Hong Kong National Party gets 28 extra days to argue against police attempt to ban it
The separatist party and its leader Andy Chan Ho-tin now have until September 4 to make their case to the city’s security minister
Hong Kong’s Security Bureau has given a pro-independence party facing a possible ban an extra 28 days to submit arguments against the unprecedented proposal by the police.
On Tuesday evening, it gave the Hong Kong National Party (HKNP) until September 4 to make its case to the security minister, instead of August 7 as previously announced.
“Having considered the matter, the secretary for security has decided to extend the period for representation to 49 days … the legal representative of the convenor of the Hong Kong National Party has been informed,” a bureau spokesman said.
But a source said party leader Andy Chan Ho-tin would likely seek a second extension, as he had originally asked the bureau to stretch the deadline to early October.
“There is just not enough time to review the documents,” the source said, referring to the materials police had collected to build a case against the party.
The bureau’s move came two weeks after Secretary for Security John Lee Ka-chiu said he was considering a police recommendation to ban the HKNP for flouting the Societies Ordinance, and gave it 21 days, or until August 7, to convince him otherwise.
In an 86-page document, police had described the separatist party as an “imminent threat” to national security because of its leader’s concrete actions to advance an independence agenda for Hong Kong and pledge to achieve it by “whatever effective means”.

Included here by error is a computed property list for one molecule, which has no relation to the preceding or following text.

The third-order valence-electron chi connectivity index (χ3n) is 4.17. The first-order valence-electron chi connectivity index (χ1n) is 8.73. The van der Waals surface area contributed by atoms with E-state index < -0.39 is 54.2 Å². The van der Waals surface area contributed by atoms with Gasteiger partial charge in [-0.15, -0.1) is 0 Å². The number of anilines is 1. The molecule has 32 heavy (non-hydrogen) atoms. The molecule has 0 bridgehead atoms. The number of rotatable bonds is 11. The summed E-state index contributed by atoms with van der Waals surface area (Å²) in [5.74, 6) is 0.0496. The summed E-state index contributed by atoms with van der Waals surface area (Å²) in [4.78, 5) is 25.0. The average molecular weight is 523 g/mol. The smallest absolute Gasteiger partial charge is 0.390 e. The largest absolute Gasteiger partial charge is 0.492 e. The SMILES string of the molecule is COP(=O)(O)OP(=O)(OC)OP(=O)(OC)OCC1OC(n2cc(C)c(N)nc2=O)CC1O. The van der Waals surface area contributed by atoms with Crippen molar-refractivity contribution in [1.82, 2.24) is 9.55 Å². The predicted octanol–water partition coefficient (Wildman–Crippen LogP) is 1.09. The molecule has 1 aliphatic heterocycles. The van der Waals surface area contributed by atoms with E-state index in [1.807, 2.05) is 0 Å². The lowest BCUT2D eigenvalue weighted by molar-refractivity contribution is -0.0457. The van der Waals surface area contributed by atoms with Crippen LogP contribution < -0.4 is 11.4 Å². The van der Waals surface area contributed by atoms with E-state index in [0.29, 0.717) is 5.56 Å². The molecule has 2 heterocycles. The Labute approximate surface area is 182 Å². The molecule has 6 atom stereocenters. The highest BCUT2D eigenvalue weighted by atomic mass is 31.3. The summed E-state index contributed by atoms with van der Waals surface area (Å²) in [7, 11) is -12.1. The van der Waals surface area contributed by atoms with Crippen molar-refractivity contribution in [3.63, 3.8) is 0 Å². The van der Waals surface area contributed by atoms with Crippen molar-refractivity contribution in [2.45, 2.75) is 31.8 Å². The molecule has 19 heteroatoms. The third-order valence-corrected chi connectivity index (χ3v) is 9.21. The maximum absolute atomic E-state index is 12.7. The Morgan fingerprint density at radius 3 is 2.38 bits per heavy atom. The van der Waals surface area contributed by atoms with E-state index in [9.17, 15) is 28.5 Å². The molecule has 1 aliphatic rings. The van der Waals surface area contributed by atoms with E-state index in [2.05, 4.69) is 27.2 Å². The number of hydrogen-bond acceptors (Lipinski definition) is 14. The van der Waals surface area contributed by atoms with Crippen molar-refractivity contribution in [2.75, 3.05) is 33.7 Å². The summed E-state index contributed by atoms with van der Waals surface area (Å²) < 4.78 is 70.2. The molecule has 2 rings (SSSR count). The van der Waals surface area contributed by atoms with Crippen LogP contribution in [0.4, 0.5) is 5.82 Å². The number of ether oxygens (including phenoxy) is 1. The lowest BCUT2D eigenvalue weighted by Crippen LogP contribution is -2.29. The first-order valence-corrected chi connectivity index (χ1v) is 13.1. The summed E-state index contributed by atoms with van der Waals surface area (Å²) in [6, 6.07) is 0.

The document came with 20 discs and 706 pages of transcripts of the 51 speeches and interviews given by party members online, at public events and to the media.
Last week, Chan’s legal team asked the bureau for a two-month extension to reply to the proposed ban.
Sources close to the team earlier said the authorities’ failure to grant an extension would only boost its efforts to challenge a ban on the basis of “procedural unfairness”. This could bolster its bid for a judicial review on the government’s decision, a source said.
On Friday, the team asked for surveillance materials to be handed over by Monday, three days later, and called on the bureau to confirm there had been no communication between the bureau and the force before it recommended banning the party. That call was made to find out whether the government had originally ordered the force to study the option of a ban.
Under the Societies Ordinance, the security minister is required to give an affected group “an opportunity to be heard” or a chance to make “representations in writing” before deciding on a ban.
However, the law does not give specific details, including how much time the affected society should be given to respond. A political party has never before faced a ban.
Barrister Ronny Tong Ka-wah, an adviser to the city’s leader, said the security minister’s latest move may have factored in the lack of established procedures over time limits.
“Because there are no precedents, the security minister may have been inclined to entertain the HKNP’s request to prevent giving them firepower in court,” Tong said.
The barrister said the extension from three weeks to seven weeks would essentially quash arguments on “procedural unfairness” related to time. Tong failed to see the need for a second or third extension.
“The minister was already very generous and more than reasonable,” he said.
As of Tuesday evening, authorities had not responded to Chan’s request for confirmation of no communication or for surveillance records.